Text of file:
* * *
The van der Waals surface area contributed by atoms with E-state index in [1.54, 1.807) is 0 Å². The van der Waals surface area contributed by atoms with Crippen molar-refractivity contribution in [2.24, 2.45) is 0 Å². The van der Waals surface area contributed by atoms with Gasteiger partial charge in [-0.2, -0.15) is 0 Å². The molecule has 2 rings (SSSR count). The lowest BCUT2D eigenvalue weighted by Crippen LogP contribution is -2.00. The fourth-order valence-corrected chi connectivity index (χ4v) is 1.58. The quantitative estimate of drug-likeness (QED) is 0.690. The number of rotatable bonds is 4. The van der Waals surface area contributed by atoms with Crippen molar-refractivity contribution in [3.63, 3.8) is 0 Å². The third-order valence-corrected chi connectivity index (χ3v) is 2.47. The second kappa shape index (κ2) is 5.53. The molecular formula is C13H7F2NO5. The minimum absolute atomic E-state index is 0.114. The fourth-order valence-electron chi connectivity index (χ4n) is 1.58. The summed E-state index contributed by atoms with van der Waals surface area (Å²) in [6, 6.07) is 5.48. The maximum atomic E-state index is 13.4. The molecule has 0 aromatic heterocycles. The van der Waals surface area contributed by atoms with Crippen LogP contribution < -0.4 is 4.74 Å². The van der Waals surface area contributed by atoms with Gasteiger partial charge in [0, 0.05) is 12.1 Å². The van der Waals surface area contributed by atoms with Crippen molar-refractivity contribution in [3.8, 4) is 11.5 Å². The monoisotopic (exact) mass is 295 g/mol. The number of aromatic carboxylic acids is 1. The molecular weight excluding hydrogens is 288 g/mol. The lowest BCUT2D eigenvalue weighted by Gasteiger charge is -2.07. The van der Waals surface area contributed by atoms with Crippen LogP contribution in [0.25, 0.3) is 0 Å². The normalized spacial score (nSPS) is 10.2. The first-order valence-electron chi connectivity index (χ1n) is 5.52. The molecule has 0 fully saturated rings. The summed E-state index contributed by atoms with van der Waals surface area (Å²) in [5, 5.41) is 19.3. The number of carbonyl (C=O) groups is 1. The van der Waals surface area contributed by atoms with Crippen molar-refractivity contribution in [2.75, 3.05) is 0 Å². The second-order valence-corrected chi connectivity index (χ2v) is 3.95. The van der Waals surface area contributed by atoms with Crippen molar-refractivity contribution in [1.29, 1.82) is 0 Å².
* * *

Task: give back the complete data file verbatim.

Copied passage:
The van der Waals surface area contributed by atoms with E-state index in [1.54, 1.807) is 0 Å². The van der Waals surface area contributed by atoms with Crippen molar-refractivity contribution in [2.24, 2.45) is 0 Å². The van der Waals surface area contributed by atoms with Gasteiger partial charge in [-0.2, -0.15) is 0 Å². The molecule has 2 rings (SSSR count). The lowest BCUT2D eigenvalue weighted by Crippen LogP contribution is -2.00. The fourth-order valence-corrected chi connectivity index (χ4v) is 1.58. The quantitative estimate of drug-likeness (QED) is 0.690. The number of rotatable bonds is 4. The van der Waals surface area contributed by atoms with Crippen molar-refractivity contribution in [3.63, 3.8) is 0 Å². The third-order valence-corrected chi connectivity index (χ3v) is 2.47. The second kappa shape index (κ2) is 5.53. The molecular formula is C13H7F2NO5. The minimum absolute atomic E-state index is 0.114. The fourth-order valence-electron chi connectivity index (χ4n) is 1.58. The summed E-state index contributed by atoms with van der Waals surface area (Å²) in [6, 6.07) is 5.48. The maximum atomic E-state index is 13.4. The molecule has 0 aromatic heterocycles. The van der Waals surface area contributed by atoms with Crippen LogP contribution < -0.4 is 4.74 Å². The van der Waals surface area contributed by atoms with Gasteiger partial charge in [0, 0.05) is 12.1 Å². The van der Waals surface area contributed by atoms with Crippen molar-refractivity contribution in [3.8, 4) is 11.5 Å². The monoisotopic (exact) mass is 295 g/mol. The number of aromatic carboxylic acids is 1. The molecular weight excluding hydrogens is 288 g/mol. The lowest BCUT2D eigenvalue weighted by Gasteiger charge is -2.07. The van der Waals surface area contributed by atoms with Crippen LogP contribution in [0.25, 0.3) is 0 Å². The normalized spacial score (nSPS) is 10.2. The first-order valence-electron chi connectivity index (χ1n) is 5.52. The molecule has 0 fully saturated rings. The summed E-state index contributed by atoms with van der Waals surface area (Å²) in [5, 5.41) is 19.3. The number of carbonyl (C=O) groups is 1. The van der Waals surface area contributed by atoms with Crippen molar-refractivity contribution in [2.75, 3.05) is 0 Å². The second-order valence-corrected chi connectivity index (χ2v) is 3.95. The van der Waals surface area contributed by atoms with Crippen molar-refractivity contribution in [1.29, 1.82) is 0 Å².